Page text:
Heat pumps transfer heat from one place to another, and can provide heating and cooling. In the winter, a heat pump extracts heat from outside air and delivers it indoors. In the summer, the heat pump extracts heat from indoor air and pumps it outdoors. Heat pumps operate with the same type of thermostat that a forced-air heating system uses. However, if something starts to malfunction with your heat pump, it can be tough to predict what the cost to repair a heat pump will be. There are a number of factors that will affect the cost to repair a heat pump.
If you're finding that your home is still cold, even with the heat pump working, then you might need to consider a back-up form of heating. Heat pumps generally aren't strong enough for very cold climates, but are used to supplement and reduce the strain on a forced air system. Heat pumps are considered to be a green option, and will reduce energy costs by shouldering as much of the heating as possible, but might need a back-up heating source. If you need to install something else, then the cost to repair a heat pump will be much more expensive than a simple fix.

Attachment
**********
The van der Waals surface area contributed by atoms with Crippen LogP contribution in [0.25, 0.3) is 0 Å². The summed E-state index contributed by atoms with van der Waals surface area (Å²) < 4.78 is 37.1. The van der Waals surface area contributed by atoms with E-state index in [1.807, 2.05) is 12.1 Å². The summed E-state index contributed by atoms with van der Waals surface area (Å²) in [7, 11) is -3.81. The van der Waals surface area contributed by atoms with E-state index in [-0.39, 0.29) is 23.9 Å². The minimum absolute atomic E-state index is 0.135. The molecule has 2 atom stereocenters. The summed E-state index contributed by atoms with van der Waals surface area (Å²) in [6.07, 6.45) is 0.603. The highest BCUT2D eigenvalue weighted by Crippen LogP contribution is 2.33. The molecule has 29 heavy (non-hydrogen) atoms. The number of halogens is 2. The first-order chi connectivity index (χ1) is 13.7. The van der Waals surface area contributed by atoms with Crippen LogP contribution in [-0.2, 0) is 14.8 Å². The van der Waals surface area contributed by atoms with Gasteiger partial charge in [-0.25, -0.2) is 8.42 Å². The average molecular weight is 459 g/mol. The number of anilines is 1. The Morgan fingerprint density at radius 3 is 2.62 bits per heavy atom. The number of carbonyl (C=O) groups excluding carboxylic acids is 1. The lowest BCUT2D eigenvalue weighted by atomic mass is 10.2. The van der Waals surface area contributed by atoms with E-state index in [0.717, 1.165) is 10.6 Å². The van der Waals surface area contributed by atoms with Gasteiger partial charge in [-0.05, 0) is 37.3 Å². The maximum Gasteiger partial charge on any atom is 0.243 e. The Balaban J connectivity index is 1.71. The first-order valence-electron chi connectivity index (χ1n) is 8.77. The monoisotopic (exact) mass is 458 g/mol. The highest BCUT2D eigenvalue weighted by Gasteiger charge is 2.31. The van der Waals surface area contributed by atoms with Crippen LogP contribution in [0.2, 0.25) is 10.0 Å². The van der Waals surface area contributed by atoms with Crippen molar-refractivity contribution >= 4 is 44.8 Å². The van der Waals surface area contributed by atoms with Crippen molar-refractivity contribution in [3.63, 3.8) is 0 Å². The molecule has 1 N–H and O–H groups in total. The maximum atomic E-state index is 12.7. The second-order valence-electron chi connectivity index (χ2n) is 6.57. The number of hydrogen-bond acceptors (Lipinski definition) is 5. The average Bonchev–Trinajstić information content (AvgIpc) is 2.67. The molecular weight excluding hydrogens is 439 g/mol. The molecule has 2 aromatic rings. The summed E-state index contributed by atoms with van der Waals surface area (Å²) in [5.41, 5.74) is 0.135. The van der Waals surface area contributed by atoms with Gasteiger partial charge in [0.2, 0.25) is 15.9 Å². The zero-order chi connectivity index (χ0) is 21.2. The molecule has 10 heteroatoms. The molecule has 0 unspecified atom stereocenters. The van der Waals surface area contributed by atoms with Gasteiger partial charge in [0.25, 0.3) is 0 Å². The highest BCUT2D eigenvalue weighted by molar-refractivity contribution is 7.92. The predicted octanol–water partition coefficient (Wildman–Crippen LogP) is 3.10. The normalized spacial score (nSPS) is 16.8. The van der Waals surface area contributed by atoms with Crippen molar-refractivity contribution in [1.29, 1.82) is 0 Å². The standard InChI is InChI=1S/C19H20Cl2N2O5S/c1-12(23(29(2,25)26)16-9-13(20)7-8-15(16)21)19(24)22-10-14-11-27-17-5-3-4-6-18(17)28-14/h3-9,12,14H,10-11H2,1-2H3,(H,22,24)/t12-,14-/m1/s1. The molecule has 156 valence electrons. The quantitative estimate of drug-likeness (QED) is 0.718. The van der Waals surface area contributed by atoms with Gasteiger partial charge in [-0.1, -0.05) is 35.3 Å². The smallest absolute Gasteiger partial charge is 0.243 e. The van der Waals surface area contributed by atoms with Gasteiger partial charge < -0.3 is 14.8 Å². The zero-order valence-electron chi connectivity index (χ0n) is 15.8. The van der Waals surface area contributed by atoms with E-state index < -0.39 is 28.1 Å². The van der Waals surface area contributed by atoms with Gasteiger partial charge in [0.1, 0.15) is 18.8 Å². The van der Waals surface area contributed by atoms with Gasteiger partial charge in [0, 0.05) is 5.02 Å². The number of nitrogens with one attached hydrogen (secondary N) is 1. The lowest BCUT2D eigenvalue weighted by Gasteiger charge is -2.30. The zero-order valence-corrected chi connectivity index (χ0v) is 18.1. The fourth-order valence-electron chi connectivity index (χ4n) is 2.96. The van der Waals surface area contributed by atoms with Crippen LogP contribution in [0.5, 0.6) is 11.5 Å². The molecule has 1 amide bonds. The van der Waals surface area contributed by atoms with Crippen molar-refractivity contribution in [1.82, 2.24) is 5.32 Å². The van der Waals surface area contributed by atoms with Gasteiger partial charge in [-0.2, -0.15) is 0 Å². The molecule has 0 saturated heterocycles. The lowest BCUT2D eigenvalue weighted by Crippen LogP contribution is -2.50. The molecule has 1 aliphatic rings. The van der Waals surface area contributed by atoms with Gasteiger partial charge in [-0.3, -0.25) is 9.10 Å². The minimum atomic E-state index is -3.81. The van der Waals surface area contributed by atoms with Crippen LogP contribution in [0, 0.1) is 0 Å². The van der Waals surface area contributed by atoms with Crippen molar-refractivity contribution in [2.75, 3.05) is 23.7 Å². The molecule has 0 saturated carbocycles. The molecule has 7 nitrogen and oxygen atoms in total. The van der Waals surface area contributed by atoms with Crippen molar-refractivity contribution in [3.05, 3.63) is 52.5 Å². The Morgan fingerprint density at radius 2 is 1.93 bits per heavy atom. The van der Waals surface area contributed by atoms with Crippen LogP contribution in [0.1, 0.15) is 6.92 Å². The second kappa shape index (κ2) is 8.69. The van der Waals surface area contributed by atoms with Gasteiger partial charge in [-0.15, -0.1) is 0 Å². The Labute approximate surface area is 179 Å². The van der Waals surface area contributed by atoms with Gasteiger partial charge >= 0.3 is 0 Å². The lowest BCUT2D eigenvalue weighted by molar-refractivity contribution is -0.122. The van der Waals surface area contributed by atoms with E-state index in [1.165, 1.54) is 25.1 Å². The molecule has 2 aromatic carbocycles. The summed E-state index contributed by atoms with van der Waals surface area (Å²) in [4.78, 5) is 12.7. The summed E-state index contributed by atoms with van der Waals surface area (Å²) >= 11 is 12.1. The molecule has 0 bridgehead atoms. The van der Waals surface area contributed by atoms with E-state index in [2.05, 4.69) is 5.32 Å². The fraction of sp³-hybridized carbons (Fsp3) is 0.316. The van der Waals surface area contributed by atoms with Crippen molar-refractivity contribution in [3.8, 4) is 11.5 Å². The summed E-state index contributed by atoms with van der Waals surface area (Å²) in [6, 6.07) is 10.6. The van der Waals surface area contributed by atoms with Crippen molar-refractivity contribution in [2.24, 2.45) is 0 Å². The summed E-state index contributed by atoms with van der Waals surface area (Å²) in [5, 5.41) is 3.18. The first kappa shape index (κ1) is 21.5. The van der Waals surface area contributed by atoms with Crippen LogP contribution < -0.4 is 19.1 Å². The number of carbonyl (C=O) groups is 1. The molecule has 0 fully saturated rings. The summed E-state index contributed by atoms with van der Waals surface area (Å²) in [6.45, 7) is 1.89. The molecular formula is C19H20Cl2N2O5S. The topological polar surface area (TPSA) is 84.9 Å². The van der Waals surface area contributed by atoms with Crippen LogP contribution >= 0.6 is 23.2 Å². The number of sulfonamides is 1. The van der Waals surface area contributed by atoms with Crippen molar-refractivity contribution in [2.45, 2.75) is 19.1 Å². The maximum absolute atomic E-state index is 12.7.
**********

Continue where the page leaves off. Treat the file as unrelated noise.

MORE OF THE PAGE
Type of Heat Pump
There are a few different kinds of heat pumps. The cost to repair a heat pump a window unit only mean to heat one room will be the least expensive. A whole-house system will be moderately priced to fix compared to other models. The cost to repair a heat pump that is a geothermal unit will be the most expensive to fix as it is located underground and will require excavation to repair.
If there is a problem with the ductwork, then the cost to repair your heat pump may be more expensive. This will depend on the size and scope of the damage to the ductwork, and will be more costly than simply repairing the unit itself.
Heat pumps are set up similarly to air conditioning units with a condenser system outside the home. If there are obstructions to that, then it might be a simple fix. The cost to repair a heat pump from the condenser side should typically be one of the more affordable repairs.
The problem might be with the thermostat and not with the unit. If that is the case, then repair costs will be lower than having to fix the system itself.
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